6. Prepare your Swiss Roll tin, or cookie tray/sheet (see before recipe for specific details on sizing), by greasing and lining. I use Frylight cooking spray for a lot of baking and cooking. You can also use homemade lining paste/cake goop, cake release spray or softened butter. You will need to grease the bottom and up the sides, before adding some baking/parchment paper to the bottom. See Photo 3 where I cut the paper to fit the bottom of the tray – you don’t want the paper going up the sides of the tin.
7. Now add the cake batter to the prepared tin, tilting the tin to encourage the cake batter to spread & fill the tray, without having to spread it out by hand, to avoid knocking out air. Once filled, bang the tin a few times on the worktop/counter before popping in the oven to bake, for about 9 – 12 minutes.
8. While the Swiss roll is baking, prepare for turning out the cake, immediately on removing from the oven. To do so, layout a clean tea-towel, long-ways, with the shorter end towards you (ie. vertically).
9. Cut baking/parchment paper about the same size as the tea-towel. Just make sure the narrow width of the towel is bigger than the narrow width of the cake tin.
10. Place the paper on top of the towel, and sieve over a dusting of icing/powdered sugar, all over the paper. See Photo 4. Carefully slide the towel/paper to the side, but nearby & ready for when you take the cake out of the oven.
11. The Swiss roll should be baked until a nice golden colour, coming away from the sides of the tin, and when a cocktail stick comes out clean of crumbs. See Photo 5. Cake with high egg content to flour, will have this different looking and feeling texture to most cakes, and because it is quite shallow, it will bake very quickly.
12. As soon as taking the cake out of the oven, use the cocktail stick and run it around the sides of the cake, to help release any of the cake that might be stuck to the sides. (Use that instead of a metal utensil that can scratch your pans).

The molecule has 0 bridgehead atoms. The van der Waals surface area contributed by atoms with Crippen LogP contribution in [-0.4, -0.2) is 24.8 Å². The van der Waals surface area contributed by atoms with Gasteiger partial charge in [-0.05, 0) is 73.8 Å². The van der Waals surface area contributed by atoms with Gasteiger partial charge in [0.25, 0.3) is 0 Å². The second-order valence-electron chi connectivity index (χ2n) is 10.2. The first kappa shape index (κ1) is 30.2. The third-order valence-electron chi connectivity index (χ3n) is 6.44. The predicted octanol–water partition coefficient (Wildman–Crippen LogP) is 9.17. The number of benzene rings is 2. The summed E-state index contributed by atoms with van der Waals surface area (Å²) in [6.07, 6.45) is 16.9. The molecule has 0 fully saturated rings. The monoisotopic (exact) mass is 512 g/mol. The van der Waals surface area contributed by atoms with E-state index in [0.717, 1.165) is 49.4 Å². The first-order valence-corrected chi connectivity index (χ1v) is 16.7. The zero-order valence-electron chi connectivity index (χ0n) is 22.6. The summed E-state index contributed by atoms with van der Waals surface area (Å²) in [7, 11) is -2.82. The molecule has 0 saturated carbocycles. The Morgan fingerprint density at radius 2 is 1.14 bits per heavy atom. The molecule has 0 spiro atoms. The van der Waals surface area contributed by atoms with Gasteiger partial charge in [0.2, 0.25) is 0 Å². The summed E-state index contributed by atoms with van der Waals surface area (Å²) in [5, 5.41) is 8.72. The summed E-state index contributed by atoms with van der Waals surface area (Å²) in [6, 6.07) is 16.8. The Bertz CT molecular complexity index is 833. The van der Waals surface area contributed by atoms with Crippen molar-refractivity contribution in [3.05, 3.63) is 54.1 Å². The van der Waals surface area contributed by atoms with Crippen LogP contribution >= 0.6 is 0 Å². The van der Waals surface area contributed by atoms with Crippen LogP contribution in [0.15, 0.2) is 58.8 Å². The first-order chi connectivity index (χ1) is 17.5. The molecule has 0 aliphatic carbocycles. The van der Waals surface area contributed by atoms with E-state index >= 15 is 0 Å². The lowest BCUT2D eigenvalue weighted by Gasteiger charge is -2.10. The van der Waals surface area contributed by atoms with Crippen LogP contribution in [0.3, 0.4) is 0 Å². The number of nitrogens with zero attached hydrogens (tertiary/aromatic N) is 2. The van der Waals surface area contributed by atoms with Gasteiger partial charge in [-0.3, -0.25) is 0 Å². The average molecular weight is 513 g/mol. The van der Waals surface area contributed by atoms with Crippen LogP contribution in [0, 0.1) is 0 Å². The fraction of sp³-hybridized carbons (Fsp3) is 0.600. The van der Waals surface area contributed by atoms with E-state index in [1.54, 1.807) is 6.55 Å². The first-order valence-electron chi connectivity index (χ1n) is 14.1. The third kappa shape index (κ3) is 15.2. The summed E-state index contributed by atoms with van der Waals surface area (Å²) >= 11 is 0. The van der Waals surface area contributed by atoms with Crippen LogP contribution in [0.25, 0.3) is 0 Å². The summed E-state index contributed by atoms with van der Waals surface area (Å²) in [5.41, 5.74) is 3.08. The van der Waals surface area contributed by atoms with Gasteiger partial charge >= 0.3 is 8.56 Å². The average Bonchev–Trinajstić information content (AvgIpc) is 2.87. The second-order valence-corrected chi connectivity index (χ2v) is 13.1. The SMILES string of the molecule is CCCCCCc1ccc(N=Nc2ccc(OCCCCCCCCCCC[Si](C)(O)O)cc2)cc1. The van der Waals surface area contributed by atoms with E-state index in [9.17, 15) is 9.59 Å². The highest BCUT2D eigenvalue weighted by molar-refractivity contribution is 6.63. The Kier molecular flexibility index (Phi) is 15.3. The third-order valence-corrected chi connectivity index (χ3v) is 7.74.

13. Slide over the prepared tea-towel and paper, hold your tin parallel to the tea-towel, and let the side of the tin meet the long-side of the tea-towel. Then very carefully lift the opposite side of the cake tin (see Photo 5), and slowly lower the tin across and down, until it is sitting on top of the sugar dusted paper and towel. Do so slowly, rather than one bold movement and risk a snow cloud! (I used to use paper & a second tray and place on top of the cake, turn over and out, before then transferring to the towel. So the first way is a bit quicker). See video.
14.Give the tin a few taps and the cake tin should release easily (especially is you greased under the paper). Then very carefully, start to peel back the paper from the cake.
15. Now don’t pause and just go for it – rolling is easy if you don’t stop and worry about it. Be bold and take the ends, (the cake, paper and towel all together), and bend over to start a nice tight roll. As you go along rolling, every so often, hold both ends to make it tight. This will not only help with a nicer swirl but give you more swirl too.
16. Roll all the way to the end of the cake, then tighten the ends of the tea-towel closed (I often use clothes pegs or clips to hold in place). Then place on a large flat plate, platter or tray and pop in the fridge to cool and take on the shape. The filling should not be added until after the cake has been rolled empty. This stage is making the cake take on this swirl shape, and hence keep in the filling.
17. Leave to chill for 30 minutes (and take this time to have a break yourself, or do the dishes now).
18. Once the Swiss roll has had time to cool and take on the swirl shape, unroll the cake and spread on the lemon curd, (leaving a little gap at the edges, see Photo 7).